Yesterday, American multinational computer software Adobe announced that it will acquire the design startup Figma for $20 billion, taking out one of its biggest rivals in the digital design space.
Figma CEO, Dylan Field, said in his announcement that “With Adobe’s amazing innovation and expertise, especially in 3D, video, vector, imaging and fonts, we can further reimagine end-to-end product design in the browser while building new tools and spaces to empower customers to design products faster and more easily.”
“Recognising that we are in an unpredictable, inflationary environment, we currently have no plan to change Figma’s pricing. All of Figma will continue to be free for education,” he added.
The $20 billion acquisition price represents a sizable leap for Figma, which was valued at just over $2 billion in 2020 and last valued at $10 billion in June 2021 during the startup’s $200 million in a Series E funding round.
Figma’s growing legacy is questioned
For some African designers, Adobe has always been notorious for having some cavalier approaches towards their ‘users’ whereas Figma has always been particularly customer-centric. Fungi Dube, a Zimbabwean brand and webflow web designer with 7 years of design experience, is one of them and she is anxious about Figma’s continued accessibility, endearing community feature and costing.
Despite Adobe products—Adobe Illustrator in particular—being instrumental to her day-to-day work, she said that “Figma has excelled in prioritising designers and their needs. It has also been instrumental providing an open-learning platform where many designers today have had the opportunity to get their foot in the door, and I sadly cannot say the same for Adobe. My anxiety lies in how attentive they will be to designer needs as they rollout new features and whether designers will not be met with so many other paywalls! You know, the fear really is that Adobe will, Adobe!“
Others, like the Nigerian product designer Robiu Adufe, believes that an opportunity to integrate some of Adobe’s feature is a welcome development. Yet, Adufe is sceptical about Figma’s ability to maintain the loyalty it had built and maintained over the years, especially through its freemium plan and collaborative feature.
“It will make it difficult for a lot of people starting out in the UX design field to afford [if the freemium plan is ended] and it is very difficult to crack a web application,” he told TechCabal.
Let’s Rewind a Bit
Launched in 2016, Dylan Field and Evan Wallace started Figma to challenge Adobe’s PhotoShop. The startup was created with the mission to enable “anyone [to] be creative by creating free, simple, creative tools in a browser.”
Later that year Adobe released a beta of Adobe XD, its new interface design and prototyping tool, for Windows 10. This was in response to the rising popularity of Sketch, a user interface (UI) and user experience (UX) tool released by Sketch B.V. in 2010.
Over the next three years, the Figma raised $65 million in additional funding and refined its product as it battled with Sketch, Adobe XD and Invision studio. With Figma experiencing an explosion of growth and popularity, it replaced siloed, asynchronous, file-based designing experience with a real-time, collaborative, whiteboard-like experience.
Its freemium model and short customer onboarding cycle also contributed to Figma’s appeal to designers.
In 2019, Figma launched Figma Community, allowing designers to publish their work for others to view and adapt. Two years later, the company launched a digital whiteboarding capability called FigJam, allowing users to collaborate with sticky notes, emojis and drawing tools.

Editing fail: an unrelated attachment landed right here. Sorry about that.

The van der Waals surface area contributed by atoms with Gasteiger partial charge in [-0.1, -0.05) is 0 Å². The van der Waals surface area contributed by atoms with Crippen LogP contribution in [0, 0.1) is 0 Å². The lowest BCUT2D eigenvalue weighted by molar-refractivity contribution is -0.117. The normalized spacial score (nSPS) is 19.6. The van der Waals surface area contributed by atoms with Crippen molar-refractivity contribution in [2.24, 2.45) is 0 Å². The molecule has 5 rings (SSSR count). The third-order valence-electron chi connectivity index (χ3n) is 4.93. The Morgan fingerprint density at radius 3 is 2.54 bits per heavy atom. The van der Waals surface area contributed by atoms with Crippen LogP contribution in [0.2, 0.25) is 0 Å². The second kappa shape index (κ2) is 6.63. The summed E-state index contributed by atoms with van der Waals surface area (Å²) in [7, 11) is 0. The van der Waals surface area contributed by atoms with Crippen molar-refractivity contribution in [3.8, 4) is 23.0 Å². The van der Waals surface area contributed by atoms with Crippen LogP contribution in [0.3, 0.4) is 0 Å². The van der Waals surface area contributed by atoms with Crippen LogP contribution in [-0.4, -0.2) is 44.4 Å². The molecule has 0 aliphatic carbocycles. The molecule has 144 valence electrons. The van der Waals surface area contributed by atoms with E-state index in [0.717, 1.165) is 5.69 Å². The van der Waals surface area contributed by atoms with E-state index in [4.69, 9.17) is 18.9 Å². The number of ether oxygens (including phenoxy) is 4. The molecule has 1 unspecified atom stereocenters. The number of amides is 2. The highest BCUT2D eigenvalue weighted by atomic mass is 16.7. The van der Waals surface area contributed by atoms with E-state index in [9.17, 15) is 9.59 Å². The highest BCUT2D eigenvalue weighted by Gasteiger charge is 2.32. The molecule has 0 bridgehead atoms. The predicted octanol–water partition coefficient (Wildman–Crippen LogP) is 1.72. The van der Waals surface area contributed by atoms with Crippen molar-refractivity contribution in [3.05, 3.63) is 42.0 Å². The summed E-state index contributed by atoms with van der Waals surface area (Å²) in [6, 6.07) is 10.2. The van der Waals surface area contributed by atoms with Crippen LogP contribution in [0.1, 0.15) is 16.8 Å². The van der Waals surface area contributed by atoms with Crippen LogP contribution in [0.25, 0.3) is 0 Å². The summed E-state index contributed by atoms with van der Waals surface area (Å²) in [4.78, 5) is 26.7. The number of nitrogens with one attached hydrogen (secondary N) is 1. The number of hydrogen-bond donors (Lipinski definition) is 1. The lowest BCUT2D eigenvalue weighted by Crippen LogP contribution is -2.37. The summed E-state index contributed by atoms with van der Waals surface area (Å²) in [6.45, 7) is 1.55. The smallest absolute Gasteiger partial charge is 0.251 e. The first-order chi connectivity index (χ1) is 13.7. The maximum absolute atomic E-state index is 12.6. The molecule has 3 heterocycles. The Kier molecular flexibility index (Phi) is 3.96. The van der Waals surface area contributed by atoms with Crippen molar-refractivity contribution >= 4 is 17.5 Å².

It’s not clear what will become of AdobeXD, Figma’s competitor, when the deal closes. Adobe shared that the acquisition is in the form of half-cash and half-stock deal, which will also include 6 million additional restricted stock units granted to Figma’s CEO and employees that will vest over four years subsequent to closing.
The deal is expected to close in 2023, “subject to the receipt of required regulatory clearances and approvals and the satisfaction of other closing conditions, including the approval of Figma’s stockholders.”
Bracing up for change
A popular concern among African designers is the cost of having to adapt to a different design tool. Nigerian product designer, Funmilola Usman, has two years of design experience and does her day-to-day work on Figma. With the announcement, she now worries that the acquisition would bring changes to Figma’s software that she would need to learn afresh. “I can’t remember the last time I used any Adobe software to design. I do basically everything on Figma. Everything I need to do, whether designing social media posters or UI design, I do it there,” Usman told TechCabal. “For me the huge change that I feel is coming is the learning curve that I need to go through.”
But it is not all pessimism from the designers. The Zimbabwean Fungi Dube has mixed emotions about the news. Despite her concerns, she acknowledges that Adobe’s vast resources and expertise could help create a more powerful integrated system that pushes the boundaries of what designers can do.
“Someone made reference to how cool it would be, for instance, if brand designers could collaborate in Figma with the vector-based application and ease of Illustrator; and I concur–because that would be an absolute banger of a feature!” she said excitedly.
Dube explained that the development of new design tools and features is constant and what matters to her is that she is able to access them and design.
“Change is uncomfortably scary. My only hope is that Figma will remain truly autonomous whilst bringing in some of the capabilities that Adobe has and that hopefully [Figma] influences Adobe’s community and customer experience culture for the better,” she concluded.
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